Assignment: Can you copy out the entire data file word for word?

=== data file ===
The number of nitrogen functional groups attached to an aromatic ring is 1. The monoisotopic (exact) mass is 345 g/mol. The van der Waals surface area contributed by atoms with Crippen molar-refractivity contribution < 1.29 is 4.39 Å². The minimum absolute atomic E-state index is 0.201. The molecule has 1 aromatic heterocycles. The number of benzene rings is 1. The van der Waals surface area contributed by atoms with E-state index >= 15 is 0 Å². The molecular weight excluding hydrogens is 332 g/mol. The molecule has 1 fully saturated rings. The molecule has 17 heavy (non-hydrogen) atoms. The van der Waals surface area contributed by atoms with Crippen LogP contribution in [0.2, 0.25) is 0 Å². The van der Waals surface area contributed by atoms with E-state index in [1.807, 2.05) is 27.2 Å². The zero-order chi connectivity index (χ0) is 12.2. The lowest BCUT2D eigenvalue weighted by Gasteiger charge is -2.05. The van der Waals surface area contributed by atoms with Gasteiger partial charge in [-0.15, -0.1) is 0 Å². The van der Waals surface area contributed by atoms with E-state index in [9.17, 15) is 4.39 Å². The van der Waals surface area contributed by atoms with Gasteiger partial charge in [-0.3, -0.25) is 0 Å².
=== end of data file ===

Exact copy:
The number of nitrogen functional groups attached to an aromatic ring is 1. The monoisotopic (exact) mass is 345 g/mol. The van der Waals surface area contributed by atoms with Crippen molar-refractivity contribution < 1.29 is 4.39 Å². The minimum absolute atomic E-state index is 0.201. The molecule has 1 aromatic heterocycles. The number of benzene rings is 1. The van der Waals surface area contributed by atoms with E-state index >= 15 is 0 Å². The molecular weight excluding hydrogens is 332 g/mol. The molecule has 1 fully saturated rings. The molecule has 17 heavy (non-hydrogen) atoms. The van der Waals surface area contributed by atoms with Crippen LogP contribution in [0.2, 0.25) is 0 Å². The van der Waals surface area contributed by atoms with E-state index in [1.807, 2.05) is 27.2 Å². The zero-order chi connectivity index (χ0) is 12.2. The lowest BCUT2D eigenvalue weighted by Gasteiger charge is -2.05. The van der Waals surface area contributed by atoms with Gasteiger partial charge in [-0.15, -0.1) is 0 Å². The van der Waals surface area contributed by atoms with E-state index in [9.17, 15) is 4.39 Å². The van der Waals surface area contributed by atoms with Gasteiger partial charge in [-0.3, -0.25) is 0 Å².